Your speed test results were probably Mpbs . Megabits per second Adsl2+ is capped at 20 Mbps in most places in Australia .5.5 Mbps on 4G is not bad depending how close you are to the cellnet towers . I used to get up to 85 Mbps on my Telstra 4G .I moved suburbs it is now 10-12 mbps on average . Still usable and useful though . My Adsl2+ averages arround 17 Mbps download and 1 mbps up . Not bad am happy .
Yes, I just did a speed test too - after reading this page - I knew it was slow!.. I got 150 too - - an I only got a new wifi modem on Tuesday - two days ago - and have been battling with Telstra to get it connected - took many hours believe me! I pay full price - and get lousy internet - - I even think that is probably slower than the old dial-up - but I’m not sure - it sure feels like it - and I’m still trying to get them to understand that this is not good enough - I am with them because of coverage - like others too - it’s expensive and we just have to have it these days - there is no discount when your service is slow and unreliable - also tired of hearing ‘sorry ma’am’ !! what to do ???
@knightlyn What area are you in . City or regional ? You dont have to let me know but who is your telco , Telstra , Optus IInet etc .
Hi my internet speed is back to a reasonable speed, I was caught between the provider denying there was a problem and my computer supplier blaming each other with the problem being solved by who knows who and how it was solved is a mystery to me. I suspect that it is down to how many users are on one particular bus or supply line and if you are furthest from the exchange you will get the poorest download speed, unless they split up the download distribution. Bryan
Not sure which part of the Gold Coast you are in but there are some “Tophats” installed in some areas covered by the Southport Exchange and the Stephens Exchange, there may be other exchanges but I don’t know all the areas there. If you are in one of these “Tophat” areas you should be able to get a connection to ADSL2 at a good speed but as I stated previously this takes some effort to get Telstra Retail to understand. I am not however holding out much hope to you but it may be worth looking at the file I linked to and seeing if you can find your street in one of the areas covered by a “Tophat”.
We have always had unexpectedly good signal given our shoddy copper lines, however on occasion we have had to ask our ISP (currently Telstra) to enable Stability profile to reduce dropouts.
After several times I just asked (repeatedly demanded) that they set our line to Stability profile permanently. You lose some speed, but the line qualioty is much better. It’s not a silver bullet, but something to consider.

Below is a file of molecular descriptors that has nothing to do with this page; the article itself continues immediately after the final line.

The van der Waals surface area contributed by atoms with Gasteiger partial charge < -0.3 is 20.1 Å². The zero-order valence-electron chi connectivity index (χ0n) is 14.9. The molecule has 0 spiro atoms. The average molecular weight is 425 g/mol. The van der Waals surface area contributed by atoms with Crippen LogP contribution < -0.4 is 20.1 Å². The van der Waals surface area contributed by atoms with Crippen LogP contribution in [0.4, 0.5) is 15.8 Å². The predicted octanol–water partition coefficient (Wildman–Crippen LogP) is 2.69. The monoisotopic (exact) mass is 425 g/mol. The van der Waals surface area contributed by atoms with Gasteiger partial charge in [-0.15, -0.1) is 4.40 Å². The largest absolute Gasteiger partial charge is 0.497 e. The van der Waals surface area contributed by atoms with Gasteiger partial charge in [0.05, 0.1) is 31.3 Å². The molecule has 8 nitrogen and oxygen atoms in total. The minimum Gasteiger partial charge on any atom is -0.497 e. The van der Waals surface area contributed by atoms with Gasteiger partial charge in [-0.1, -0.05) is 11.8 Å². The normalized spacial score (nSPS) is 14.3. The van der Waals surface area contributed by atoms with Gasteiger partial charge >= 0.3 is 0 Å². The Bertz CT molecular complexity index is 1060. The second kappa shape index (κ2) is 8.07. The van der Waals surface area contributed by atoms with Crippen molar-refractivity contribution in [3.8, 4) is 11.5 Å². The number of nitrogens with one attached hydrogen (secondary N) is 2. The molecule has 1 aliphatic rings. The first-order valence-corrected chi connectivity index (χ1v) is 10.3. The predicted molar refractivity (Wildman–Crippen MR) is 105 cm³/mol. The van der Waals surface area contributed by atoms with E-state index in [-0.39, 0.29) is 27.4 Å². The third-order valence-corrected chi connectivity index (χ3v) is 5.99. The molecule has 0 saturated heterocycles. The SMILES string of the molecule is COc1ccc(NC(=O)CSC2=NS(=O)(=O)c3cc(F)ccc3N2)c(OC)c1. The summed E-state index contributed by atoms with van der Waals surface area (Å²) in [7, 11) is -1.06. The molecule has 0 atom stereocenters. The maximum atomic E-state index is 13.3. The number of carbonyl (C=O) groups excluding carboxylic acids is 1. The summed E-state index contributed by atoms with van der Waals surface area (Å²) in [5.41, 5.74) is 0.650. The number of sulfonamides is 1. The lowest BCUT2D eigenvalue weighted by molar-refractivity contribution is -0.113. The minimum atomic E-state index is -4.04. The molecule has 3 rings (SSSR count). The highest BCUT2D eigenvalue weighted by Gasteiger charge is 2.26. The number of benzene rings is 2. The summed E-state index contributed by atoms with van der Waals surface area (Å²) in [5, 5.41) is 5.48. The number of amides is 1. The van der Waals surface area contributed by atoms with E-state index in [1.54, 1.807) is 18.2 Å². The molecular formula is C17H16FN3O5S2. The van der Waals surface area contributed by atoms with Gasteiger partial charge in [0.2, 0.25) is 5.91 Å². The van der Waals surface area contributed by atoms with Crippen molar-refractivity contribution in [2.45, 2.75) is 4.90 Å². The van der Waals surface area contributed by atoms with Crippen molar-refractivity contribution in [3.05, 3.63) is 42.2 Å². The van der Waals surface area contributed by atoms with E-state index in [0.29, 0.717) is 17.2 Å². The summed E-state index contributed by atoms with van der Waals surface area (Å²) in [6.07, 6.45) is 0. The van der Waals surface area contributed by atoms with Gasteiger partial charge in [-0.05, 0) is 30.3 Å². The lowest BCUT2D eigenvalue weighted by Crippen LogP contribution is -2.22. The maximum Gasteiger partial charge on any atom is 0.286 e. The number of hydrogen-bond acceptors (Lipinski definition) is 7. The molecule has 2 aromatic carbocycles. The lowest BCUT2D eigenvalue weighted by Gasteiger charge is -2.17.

Here’s a speed test from India that I saw on Twitter this morning. Notice the upstream is over 100 Mbps as well. I live 1 KM from the Petersham exchange in the heart of Sydney on ADSL2+ and I am lucky to get 1 Mbps upstream.
I weep for the NBN. Imagine if Indian roads supported cars moving at 1,000 Kph and ours were stuck at 10 Kph. Future-proof infrastructure my foot.
@viveka The upstream in most areas of Australia is capped at 1Mbps for domestic users on ADSL2+. I believe there are higher speeds available for some commercial operators . Still I would not mind those speeds you show especially for streaming high end audiophile music etc . The speeds we have here are barely sufficient to subscribe to Tidal and other high bit rate music providers (192 Khz+) without buffering . I have done 2 Tidal installations on high end audio gear recently and had to switch the clients over from adsl2+ to cable to gain sufficient bandwidth ( eventually got 34 and 36 Mpbs respectively ) Our network as it stands will never handle 4k and higher . NBN ??? One wonders .
ADSL whether bog standard, 2 or 2+ have compromises on upload and download speeds. This is the nature of the beast as there is a limited bandwidth that the copper can carry. So in favour of the domestic user the ISP’s give greater weight to the download speed than the upload. Typically this equates to upload speeds being around 10% of the download or about 1.5 Mbps (Megabits per second) maximum.
“ADSL stands for Asymmetric (or Asynchronous) Digital Subscriber Line. Asymmetric is the operative word here, as it means that download and upload speeds are not the same.
ADSL relies on the old copper wire running to your home for your telephone, meaning broadband data has to share the cable with phone calls. Priority is given to downloads on the limited bandwidth, meaning uploads are much slower.” taken from http://www.pcadvisor.co.uk/feature/broadband/why-upload-speeds-are-so-slow-3516824/
Also for the explanation, standards and speed limits see:
For businesses who want higher upload speeds they can possibly get SHDSL (see iinet for example https://www.iinet.net.au/business/large/internet/shdsl/ ) which offers a maximum 80 Mbps up and down (expensive), use 4 wires to get a second ADSL line that is paired with the first to increase upload speeds to about 3 Mbps (you can get a bit more by going what is called Naked which is just a term meaning no phone voice carrier) or as you stated go to Cable or Fibre. Currently here the best upload you can get on Fibre is 40 Mbps but this is a false ceiling to standardize the offerings.
We slipped in our global fixed internet speed ranking with a fall to 55th in the World. Overall our speed went up but in comparison to many others our rate rise was less than many others. Our average D/load speed was about 25.8 Mbps and the World average now sits around 40.71 Mbps. If you would like to read an article about it see the following:
Our Mobile Internet ranking still remains high with ours being at 7th in the World.
I wonder if the ‘Turnbull Plan’ is implemented for the NBN like it is for Auspost. All data could be held in a router to assure it does not arrive ‘early’ or is passed through a hidden data centre in Betoota connected by a 56kb modem.